In today’s episode, Matthew sits down with Peter Leithart, a Presbyterian Minister with 2 masters degrees, 10 kids, and a PhD. They’ll discuss what the Bible says about worship. Currently, Dr. Leithart is in a training and teaching position at the Theopolis Institute. He has a focus on liturgy, and how worshipping biblically can affect us. He believes that it starts in Genesis 2, and flows through to Revelation 21 and 22 – There’s an image of a place of worship that has an outflow that affects the world. In his eyes, worship has a missional dimension. Matthew starts the discussion of David’s Tabernacle by asking how Dr. Leithart even got into studying it – because not many people do! Dr. Leithart credits his mentor, James Jordan, first. Jordan pointed out in the Psalms that David references the temple, but there was no temple in his day – his son Solomon built it. David also has an emphasis on music rather than sacrifice. Then, he read the book The Lord’s Song, by John Kleinig. That book points out the role of music in Chronicles and how David set it up. He also came across The Tabernacle of David by Kevin Conner, which highlighted to Dr. Leithart how unusual the tabernacle of David was and how much there was to explore. This is what paved the way for his own book. In the Presbyterian Church, worship is always based in biblical truth, and David seemed to go off in his own direction. The tabernacle of Moses was still around, so why did David create his own? Why did he shift from animal sacrifice to music? How were Gentiles able to care for it (like in Gath)? How was David able to sit down and just talk to God in the sanctuary, right in front of the ark? And when the temple was built, by Solomon, why did all these go back to how they had been before? 1 Chronicles is the main source of information on David’s tabernacle. In Leviticus, the language that describes animal sacrifice is the same language used later to describe the songs in David’s tabernacle. The common word is “memorial”, a sacrifice that “helps” God remember His promises. The same word is used to describe the Psalms that recount the good things God has done for His people, and asking Him to do it again. It’s described as “reminding” God, but it’s really more about building up the people’s faith that He’ll do it again. As Dr. Leithart puts it, we’re better equipped for the future when we’re rooted in the past. Before David, only Melchizedek was able to function as priest AND king. Dr. Leithart believes that’s a defining moment for David’s reign and Israel’s history. Solomon was able to do some things that were considered priestly, but nowhere near the intimacy of David or Melchizedek. The next man who could function as priest AND king? Jesus. Next, they focus in on the musical aspect. In Moses’ tabernacle, there were sometimes trumpets referenced, but no singing. By the time Solomon’s temple was established, they went back to animal sacrifice, but included singers. The imagery is that the voices rose with the smoke and made it to God. This points forward to modern Christian worship, where it’s only song and no animal sacrifice. Dr. Leithart describes it as our life’s breath rising instead of the animal’s life blood. It’s a true sacrifice of praise. And as he points out, if the music replaced the animal sacrificed and those animal sacrifices were integral to the worship, how much more, then, should music be integral to our worship? He references James Jordan as saying that music is a glorification of the words you’re singing. He also points out the role of the Holy Spirit in music. He looks to Paul, who says “Be filled with the Spirit, singing psalms, hymns, and spiritual songs, making melody in your heart.” It seems to be an immediate effect of being filled with the Spirit! Dr. Leithart believes this reflects the Trinity – God is a speaker, Jesus is the Word, and the Spirit is the one who glorifies that Word – making the Holy Spirit like the music of the Trinity. So if we’re filled with the Spirit, music is the natural overflow. It’s carried through all the way to Revelation, when singing in Heaven precedes the coming of the Lamb. There’s a solid connection between the worship of the tabernacle of David and the worship happening in Heaven as described in Revelation. Links from This Episode Theopolis InstituteThe Lord’s Song (book)The Tabernacle of David (book)From Silence to Song (Peter’s book) Key Scripture: Genesis 2, Ephesians 5, Amos 9, 1 Chronicles, Revelation 4&5 The post #0049 – The Davidic Worship Revolution – Peter Leithart appeared first on Presence Pioneers.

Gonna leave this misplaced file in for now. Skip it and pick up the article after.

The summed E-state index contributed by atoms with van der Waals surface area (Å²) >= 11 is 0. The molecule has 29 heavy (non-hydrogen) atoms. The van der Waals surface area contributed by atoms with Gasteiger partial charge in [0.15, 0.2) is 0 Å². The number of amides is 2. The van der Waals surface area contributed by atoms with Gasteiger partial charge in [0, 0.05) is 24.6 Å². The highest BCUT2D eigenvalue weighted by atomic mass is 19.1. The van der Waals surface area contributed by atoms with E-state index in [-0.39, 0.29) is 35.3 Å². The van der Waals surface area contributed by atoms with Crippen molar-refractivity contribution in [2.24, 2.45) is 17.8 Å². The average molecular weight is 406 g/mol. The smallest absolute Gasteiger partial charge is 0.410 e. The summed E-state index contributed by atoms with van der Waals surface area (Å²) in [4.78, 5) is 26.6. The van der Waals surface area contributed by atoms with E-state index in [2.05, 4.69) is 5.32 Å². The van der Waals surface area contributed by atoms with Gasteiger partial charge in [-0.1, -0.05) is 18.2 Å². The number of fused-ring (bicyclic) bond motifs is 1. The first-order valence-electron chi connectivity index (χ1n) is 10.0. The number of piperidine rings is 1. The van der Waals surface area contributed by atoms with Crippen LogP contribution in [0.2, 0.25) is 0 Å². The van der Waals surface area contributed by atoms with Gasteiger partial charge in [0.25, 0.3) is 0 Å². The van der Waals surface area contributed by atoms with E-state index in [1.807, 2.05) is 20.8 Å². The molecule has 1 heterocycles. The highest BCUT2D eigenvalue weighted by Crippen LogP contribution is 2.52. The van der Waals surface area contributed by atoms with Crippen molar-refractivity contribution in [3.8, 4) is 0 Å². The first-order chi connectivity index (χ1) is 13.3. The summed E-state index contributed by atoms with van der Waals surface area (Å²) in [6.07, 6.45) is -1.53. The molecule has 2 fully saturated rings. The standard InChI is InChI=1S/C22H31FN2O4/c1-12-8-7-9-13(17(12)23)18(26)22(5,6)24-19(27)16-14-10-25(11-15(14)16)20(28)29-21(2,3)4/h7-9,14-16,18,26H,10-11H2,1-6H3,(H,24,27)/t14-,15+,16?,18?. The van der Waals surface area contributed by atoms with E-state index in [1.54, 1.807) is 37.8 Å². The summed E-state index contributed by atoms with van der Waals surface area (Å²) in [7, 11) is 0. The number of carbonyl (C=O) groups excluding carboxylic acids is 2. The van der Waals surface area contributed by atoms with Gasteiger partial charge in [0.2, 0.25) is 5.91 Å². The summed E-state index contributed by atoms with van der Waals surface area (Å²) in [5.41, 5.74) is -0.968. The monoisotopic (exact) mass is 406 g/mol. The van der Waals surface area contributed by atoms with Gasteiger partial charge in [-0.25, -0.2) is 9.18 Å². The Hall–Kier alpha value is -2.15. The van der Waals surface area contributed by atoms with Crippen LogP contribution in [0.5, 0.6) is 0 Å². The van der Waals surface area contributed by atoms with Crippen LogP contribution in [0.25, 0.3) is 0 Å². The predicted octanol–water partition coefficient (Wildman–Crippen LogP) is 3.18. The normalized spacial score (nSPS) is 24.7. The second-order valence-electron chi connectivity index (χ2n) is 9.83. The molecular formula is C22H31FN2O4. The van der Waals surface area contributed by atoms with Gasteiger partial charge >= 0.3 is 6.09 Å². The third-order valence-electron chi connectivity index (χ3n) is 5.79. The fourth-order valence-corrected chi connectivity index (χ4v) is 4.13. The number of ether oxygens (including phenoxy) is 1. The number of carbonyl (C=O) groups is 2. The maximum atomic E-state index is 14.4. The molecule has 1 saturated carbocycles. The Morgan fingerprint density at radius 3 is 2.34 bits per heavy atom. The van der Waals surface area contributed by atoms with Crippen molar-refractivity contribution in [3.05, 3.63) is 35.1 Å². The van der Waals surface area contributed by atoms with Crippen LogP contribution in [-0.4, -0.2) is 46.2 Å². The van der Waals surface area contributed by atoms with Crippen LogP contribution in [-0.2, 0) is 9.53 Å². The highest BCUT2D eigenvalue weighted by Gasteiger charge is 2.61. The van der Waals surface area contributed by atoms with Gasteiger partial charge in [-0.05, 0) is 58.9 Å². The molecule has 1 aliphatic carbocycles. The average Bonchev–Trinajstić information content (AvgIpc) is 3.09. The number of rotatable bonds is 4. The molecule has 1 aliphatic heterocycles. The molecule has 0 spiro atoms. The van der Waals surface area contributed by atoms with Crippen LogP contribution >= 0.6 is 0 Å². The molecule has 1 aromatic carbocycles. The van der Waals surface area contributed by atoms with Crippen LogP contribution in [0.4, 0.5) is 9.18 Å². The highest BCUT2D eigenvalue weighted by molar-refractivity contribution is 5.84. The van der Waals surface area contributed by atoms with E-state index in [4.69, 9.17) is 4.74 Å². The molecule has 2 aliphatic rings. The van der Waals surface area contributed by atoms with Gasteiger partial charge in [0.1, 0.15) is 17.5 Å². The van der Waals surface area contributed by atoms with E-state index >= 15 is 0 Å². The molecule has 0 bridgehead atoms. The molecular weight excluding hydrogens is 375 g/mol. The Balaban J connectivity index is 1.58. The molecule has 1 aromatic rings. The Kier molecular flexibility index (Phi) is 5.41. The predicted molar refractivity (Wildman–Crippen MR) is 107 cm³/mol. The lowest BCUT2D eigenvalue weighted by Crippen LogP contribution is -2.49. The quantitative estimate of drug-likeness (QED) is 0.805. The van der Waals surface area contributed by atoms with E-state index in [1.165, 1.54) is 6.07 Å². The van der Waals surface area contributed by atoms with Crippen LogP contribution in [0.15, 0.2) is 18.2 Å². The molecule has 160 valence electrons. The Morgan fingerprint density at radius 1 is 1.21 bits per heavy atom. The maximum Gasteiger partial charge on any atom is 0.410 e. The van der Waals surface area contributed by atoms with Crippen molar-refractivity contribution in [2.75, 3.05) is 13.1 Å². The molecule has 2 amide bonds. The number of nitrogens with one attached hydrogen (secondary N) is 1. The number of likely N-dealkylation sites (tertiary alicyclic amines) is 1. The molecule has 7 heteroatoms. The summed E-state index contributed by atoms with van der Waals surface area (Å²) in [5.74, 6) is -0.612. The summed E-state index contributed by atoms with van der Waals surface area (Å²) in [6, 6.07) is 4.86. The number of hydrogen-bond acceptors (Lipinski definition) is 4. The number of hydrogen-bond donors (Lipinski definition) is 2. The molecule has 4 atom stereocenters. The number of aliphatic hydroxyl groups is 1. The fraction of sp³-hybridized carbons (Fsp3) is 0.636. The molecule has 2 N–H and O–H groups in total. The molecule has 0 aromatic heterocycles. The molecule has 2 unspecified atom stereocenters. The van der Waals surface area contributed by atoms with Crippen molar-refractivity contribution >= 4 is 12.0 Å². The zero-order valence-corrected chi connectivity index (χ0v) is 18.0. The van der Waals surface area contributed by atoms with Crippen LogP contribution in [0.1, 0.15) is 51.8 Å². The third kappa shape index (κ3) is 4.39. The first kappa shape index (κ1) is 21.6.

24 minutes | 4 months ago